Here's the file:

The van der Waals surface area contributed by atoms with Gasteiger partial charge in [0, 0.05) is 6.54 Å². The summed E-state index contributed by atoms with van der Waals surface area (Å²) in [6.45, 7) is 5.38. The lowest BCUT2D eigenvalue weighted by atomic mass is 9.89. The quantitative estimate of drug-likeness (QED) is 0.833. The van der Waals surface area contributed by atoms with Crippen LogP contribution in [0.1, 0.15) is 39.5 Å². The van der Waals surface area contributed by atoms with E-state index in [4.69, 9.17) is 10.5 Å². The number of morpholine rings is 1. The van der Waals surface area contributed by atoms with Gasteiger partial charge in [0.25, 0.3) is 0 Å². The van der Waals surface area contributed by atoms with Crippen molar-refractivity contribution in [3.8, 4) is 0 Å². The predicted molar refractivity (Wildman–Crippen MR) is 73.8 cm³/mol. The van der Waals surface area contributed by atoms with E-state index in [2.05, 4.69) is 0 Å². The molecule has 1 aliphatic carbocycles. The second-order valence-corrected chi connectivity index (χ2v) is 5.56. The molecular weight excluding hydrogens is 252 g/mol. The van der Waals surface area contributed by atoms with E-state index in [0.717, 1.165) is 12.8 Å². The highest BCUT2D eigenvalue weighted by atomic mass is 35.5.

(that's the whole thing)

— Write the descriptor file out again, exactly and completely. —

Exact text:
The van der Waals surface area contributed by atoms with Gasteiger partial charge in [0, 0.05) is 6.54 Å². The summed E-state index contributed by atoms with van der Waals surface area (Å²) in [6.45, 7) is 5.38. The lowest BCUT2D eigenvalue weighted by atomic mass is 9.89. The quantitative estimate of drug-likeness (QED) is 0.833. The van der Waals surface area contributed by atoms with Crippen LogP contribution in [0.1, 0.15) is 39.5 Å². The van der Waals surface area contributed by atoms with E-state index in [4.69, 9.17) is 10.5 Å². The number of morpholine rings is 1. The van der Waals surface area contributed by atoms with Gasteiger partial charge in [0.25, 0.3) is 0 Å². The van der Waals surface area contributed by atoms with Crippen molar-refractivity contribution in [3.8, 4) is 0 Å². The predicted molar refractivity (Wildman–Crippen MR) is 73.8 cm³/mol. The van der Waals surface area contributed by atoms with E-state index in [2.05, 4.69) is 0 Å². The molecule has 1 aliphatic carbocycles. The second-order valence-corrected chi connectivity index (χ2v) is 5.56. The molecular weight excluding hydrogens is 252 g/mol. The van der Waals surface area contributed by atoms with E-state index in [0.717, 1.165) is 12.8 Å². The highest BCUT2D eigenvalue weighted by atomic mass is 35.5.